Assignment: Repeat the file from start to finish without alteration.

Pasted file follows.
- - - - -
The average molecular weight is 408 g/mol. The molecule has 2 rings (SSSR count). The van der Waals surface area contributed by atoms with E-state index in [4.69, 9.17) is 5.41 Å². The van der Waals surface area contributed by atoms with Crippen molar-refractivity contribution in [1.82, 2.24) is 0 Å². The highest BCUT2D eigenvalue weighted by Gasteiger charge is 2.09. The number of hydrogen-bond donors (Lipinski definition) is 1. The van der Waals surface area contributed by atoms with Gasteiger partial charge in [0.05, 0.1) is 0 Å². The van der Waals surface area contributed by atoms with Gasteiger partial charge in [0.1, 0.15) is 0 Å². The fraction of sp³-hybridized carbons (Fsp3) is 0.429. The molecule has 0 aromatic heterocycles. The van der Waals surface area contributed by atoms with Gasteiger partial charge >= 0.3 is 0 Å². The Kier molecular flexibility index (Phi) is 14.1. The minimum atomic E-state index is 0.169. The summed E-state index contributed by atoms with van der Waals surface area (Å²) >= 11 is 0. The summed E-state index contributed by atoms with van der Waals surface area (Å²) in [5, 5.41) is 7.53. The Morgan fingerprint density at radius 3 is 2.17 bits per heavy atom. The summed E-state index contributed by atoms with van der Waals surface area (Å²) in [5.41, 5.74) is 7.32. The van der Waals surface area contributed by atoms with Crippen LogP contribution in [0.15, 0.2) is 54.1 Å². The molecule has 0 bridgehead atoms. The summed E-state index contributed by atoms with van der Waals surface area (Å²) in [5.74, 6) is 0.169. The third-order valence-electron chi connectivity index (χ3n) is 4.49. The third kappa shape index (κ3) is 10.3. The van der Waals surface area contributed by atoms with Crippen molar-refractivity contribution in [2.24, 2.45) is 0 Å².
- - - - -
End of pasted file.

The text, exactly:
The average molecular weight is 408 g/mol. The molecule has 2 rings (SSSR count). The van der Waals surface area contributed by atoms with E-state index in [4.69, 9.17) is 5.41 Å². The van der Waals surface area contributed by atoms with Crippen molar-refractivity contribution in [1.82, 2.24) is 0 Å². The highest BCUT2D eigenvalue weighted by Gasteiger charge is 2.09. The number of hydrogen-bond donors (Lipinski definition) is 1. The van der Waals surface area contributed by atoms with Gasteiger partial charge in [0.05, 0.1) is 0 Å². The van der Waals surface area contributed by atoms with Gasteiger partial charge in [0.1, 0.15) is 0 Å². The fraction of sp³-hybridized carbons (Fsp3) is 0.429. The molecule has 0 aromatic heterocycles. The van der Waals surface area contributed by atoms with Gasteiger partial charge >= 0.3 is 0 Å². The Kier molecular flexibility index (Phi) is 14.1. The minimum atomic E-state index is 0.169. The summed E-state index contributed by atoms with van der Waals surface area (Å²) >= 11 is 0. The summed E-state index contributed by atoms with van der Waals surface area (Å²) in [5, 5.41) is 7.53. The Morgan fingerprint density at radius 3 is 2.17 bits per heavy atom. The summed E-state index contributed by atoms with van der Waals surface area (Å²) in [5.41, 5.74) is 7.32. The van der Waals surface area contributed by atoms with Crippen LogP contribution in [0.15, 0.2) is 54.1 Å². The molecule has 0 bridgehead atoms. The summed E-state index contributed by atoms with van der Waals surface area (Å²) in [5.74, 6) is 0.169. The third-order valence-electron chi connectivity index (χ3n) is 4.49. The third kappa shape index (κ3) is 10.3. The van der Waals surface area contributed by atoms with Crippen molar-refractivity contribution in [2.24, 2.45) is 0 Å².